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supper club 22

Like an opportunistic seagull trying to fly off with a brie and cranberry baguette, doggedly repeating the grab-fly-drop cycle, we’re having another go at a Christmas set menu after 2 years of covid interruptions that left us with a lot of Stilton (or Sparkenhoe in 2021) at the start of consecutive Januarys. It feels like both previous times we weren’t really able to do it justice. We’re running it for a week this year. At time of writing it’s not too late to book a table!

The goal of the menu is to respond to classic Christmas food, factoring in the usual sustainable processes that we use at Well Kneaded (crop-dusting, spam and discount spinach). There are so many things that are weird about food at this time of year so it’s fun to think about how we can re-frame the assumptions we have about what we eat, where it comes from and how it’s served. It obviously helps that we’re a pizzeria: pizza is a welcome alternative to the various pale meats, weird carbs and novelty brassicas that our society leans towards in December.

Some things we do in pursuit of sustainability:

Think ahead

Don’t take for granted that food is always available- or if it is, don’t assume that’s the best place to buy it or state in which to consume it. Examples are prunes (for devils on horseback- a Christmas classic), chillies, kimchi, chestnuts. All of these are available to the cook in the UK if you catch them in season- late summer is generally a good time to think about preserving stuff. Our friends at Paradise co-operative sent us a big box of the last of their green chillies and we made a very exciting green Savoy kimchi with them, worthy of the hotel itself. We even foraged the chestnuts for the béchamel this time round, drying and milling them in-house.

Do it yourself

If you want a fun project and a more meaningful interaction with what you eat, try making it yourself! The advantages are huge: lower carbon footprint, more nutrition, better component ingredients and a big sense of satisfaction are all up for grabs. You’ll also get a better idea of the real value of a food, whether it’s turning the basic-ness of an onion or cabbage into a pickle or ferment, or baking your own rye bread, it could be that this becomes an easy part of your weekly kitchen routine and saves you money at the same time. And, with a bit of practice it’ll probably taste better than shop-bought.

If you’ve read this blog before you may already have been subjected to long spiels to do with miso… we make it in house with an ever-increasing passion for the medium. This season we’ve been working our way through a big batch of bread, bergamot and chickpea miso from the start of the year. A really unusual one but it’s worked so well for the poached pears- deep flavours with the bergamot in the background.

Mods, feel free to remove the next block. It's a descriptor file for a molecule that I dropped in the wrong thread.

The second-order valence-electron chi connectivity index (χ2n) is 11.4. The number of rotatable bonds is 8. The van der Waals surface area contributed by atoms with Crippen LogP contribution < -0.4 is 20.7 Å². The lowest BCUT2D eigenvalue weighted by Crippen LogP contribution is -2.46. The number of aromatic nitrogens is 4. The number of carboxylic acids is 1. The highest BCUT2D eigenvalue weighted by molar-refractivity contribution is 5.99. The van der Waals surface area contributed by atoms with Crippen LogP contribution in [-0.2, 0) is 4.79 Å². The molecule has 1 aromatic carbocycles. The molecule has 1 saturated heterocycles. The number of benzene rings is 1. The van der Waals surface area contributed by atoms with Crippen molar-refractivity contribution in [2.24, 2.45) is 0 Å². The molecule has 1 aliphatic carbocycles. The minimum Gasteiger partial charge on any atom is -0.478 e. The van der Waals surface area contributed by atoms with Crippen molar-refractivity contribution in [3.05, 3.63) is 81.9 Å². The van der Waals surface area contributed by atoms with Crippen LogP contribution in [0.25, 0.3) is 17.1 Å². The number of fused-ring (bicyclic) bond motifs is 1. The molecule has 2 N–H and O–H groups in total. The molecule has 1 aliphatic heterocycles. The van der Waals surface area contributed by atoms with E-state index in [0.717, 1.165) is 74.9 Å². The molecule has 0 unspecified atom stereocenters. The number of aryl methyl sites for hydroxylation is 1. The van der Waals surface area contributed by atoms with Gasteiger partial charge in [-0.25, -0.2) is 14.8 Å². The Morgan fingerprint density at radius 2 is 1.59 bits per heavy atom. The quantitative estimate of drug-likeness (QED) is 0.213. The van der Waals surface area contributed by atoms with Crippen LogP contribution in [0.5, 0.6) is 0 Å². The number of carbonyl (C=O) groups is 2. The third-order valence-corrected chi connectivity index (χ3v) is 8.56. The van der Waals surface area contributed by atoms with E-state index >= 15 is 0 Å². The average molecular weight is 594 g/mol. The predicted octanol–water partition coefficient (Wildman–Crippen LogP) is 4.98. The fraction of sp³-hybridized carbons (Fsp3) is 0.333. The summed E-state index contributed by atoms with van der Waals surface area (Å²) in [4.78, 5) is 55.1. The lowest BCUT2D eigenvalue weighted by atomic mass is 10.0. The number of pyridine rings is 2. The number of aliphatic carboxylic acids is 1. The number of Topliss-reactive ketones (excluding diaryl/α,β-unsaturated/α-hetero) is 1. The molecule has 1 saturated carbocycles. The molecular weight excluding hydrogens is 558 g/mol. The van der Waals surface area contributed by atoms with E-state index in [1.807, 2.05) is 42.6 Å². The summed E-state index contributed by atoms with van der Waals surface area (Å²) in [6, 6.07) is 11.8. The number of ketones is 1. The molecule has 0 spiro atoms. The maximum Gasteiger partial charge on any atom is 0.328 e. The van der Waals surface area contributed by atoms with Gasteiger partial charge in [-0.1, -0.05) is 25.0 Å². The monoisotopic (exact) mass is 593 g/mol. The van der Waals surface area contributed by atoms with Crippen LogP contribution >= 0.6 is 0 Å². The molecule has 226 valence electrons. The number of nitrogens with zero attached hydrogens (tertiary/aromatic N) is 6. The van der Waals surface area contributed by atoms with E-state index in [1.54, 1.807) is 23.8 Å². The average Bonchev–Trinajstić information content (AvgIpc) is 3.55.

The drinks menu also features the long-guarded batch of vermouth made for the original WK Sustainable set menu, featuring a herb blend foraged within the UK- this vermouth appears in the negroni. Let us know what you think!

Ask what a food is trying to be

Maybe you’ll stumble on an upgrade. Kimchi is generally made with Napa cabbage- which sits on a different side of the brassica family tree to the harder “batteries boiled in iodine” (A.A. Gill) cabbages favoured (and often misrepresented) in British cooking. Savoy cabbage brings its own flavour which sits really nicely in a kimchi recipe and can carry the fiery heat of the chilli mix.

Bacon, as already mentioned, is a staple at Christmas. No bad thing. But have you tried guanciale?! When it comes to riffs on prunes and cured pork, this is a real winner. We actually have 2 variations on pork jowl on the menu this year. It’s nice to represent a less in-demand cut of meat without any compromise on flavour. Hopefully you agree.

One of the reasons we 'do' sustainable food is because it feels like we're in the middle between producers and the consumer. We love the idea of influencing the footprint of the consumer, giving them a more nutritious version of fast food and enabling them to vote for a better future by their choices. Moreover, we feel it's important to support the farms/producers/growers who are doing really good things. The two objectives come together on our menu. The goal for us is to present a menu that enables you to eat entirely sustainably. Of course, there are limits and caveats to this, but hopefully it inspires the understanding that sustainable food can be just as tasty as any drive thru can offer...

Earlier we referenced spam, crop-dusting and discount spinach as key elements of our sustainable process. This was a joke. But hopefully the rest of the notes above give a bit of insight into why and how we do the food we do. Come and try it at the pizzeria, and/or give it a go yourself.


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